(Side note: I think I'm doing things slightly out of order seems that most writers spend some time plotting and doing research for their work before they actually start writing it.  What can I say?  I'm a newb.)

Anyway, the exercise was extremely helpful.  I even came up with some new plot points and ideas for where I want the story to go.  I kept it all in pencil though, so that I can easily erase and change the timeline.  For future reference, I will be making my story calendar before I start writing.  It's nice to have a plan.

Friday, May 7, 2010

The Art of War for Writers

Yesterday I bought a book that was recommended for new writers.  Thanks to my free trial of Amazon Prime, and good luck that I live close to one of their major distribution centers, the book was delivered today.  Oh happy day!

As I'm sure you could tell from the title of this post, the book is called The Art of War for Writers, and you guessed it, it's sort of an adaptation of The Art of War by Sun Tzu (which I've never read, but am thinking I probably should).  The author, James Scott Bell, keeps the themes limited to three main subjects: Reconnaissance, Tactics and Strategy.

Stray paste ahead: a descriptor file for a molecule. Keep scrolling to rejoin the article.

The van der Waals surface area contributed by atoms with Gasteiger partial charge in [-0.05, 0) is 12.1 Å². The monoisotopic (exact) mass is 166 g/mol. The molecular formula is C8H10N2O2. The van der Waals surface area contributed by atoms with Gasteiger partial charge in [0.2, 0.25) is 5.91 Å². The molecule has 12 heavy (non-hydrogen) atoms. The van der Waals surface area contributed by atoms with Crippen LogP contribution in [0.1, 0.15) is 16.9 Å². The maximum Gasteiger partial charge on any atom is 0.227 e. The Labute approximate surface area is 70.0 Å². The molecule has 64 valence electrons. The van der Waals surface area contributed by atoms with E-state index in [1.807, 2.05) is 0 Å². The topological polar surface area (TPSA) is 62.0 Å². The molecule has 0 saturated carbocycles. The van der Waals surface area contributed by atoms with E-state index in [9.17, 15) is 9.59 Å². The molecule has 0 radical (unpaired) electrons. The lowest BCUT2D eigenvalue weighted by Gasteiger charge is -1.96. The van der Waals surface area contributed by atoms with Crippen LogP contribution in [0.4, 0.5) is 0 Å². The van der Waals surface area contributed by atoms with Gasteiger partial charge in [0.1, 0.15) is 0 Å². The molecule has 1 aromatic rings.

I've only read a few pages so far, but here's a quote that I already love:

...write what you love with your eyes wide open. 

Another tip that I shall be enforcing on myself is to write a quota of words each week and record what you've written each day.  Quotas can be adjusted as necessary for times when there's a heavy workload at the day job, or there's traveling and things, but by setting quantitative goals, I'll be forcing myself to get my butt in a chair and just write.  To further enforce my goals on myself, I'm going to post my weekly word count here every Friday.

Current count on the novel: 23,780 words

Wednesday, May 5, 2010

Writer's Digest Contest

I am entering a new phase of my creative writing career.  I'm actually going to let someone outside of my family read my work!!  GASP!!!!

Writer's Digest runs a short short story contest for each issue of its magazine.  The winner receives...da da da money.  BUT the winning story will be published in the next issue of the magazine, which makes it worthwhile.  The story is limited to 750 words, which is a challenge in and of itself.  Here's the prompt for May:

Your Story #26: Bloody Knife in Your Hand
You wake up to find a dead body on the floor—and a bloody knife in your hands. You can't remember exactly what happened, so you piece together the clues.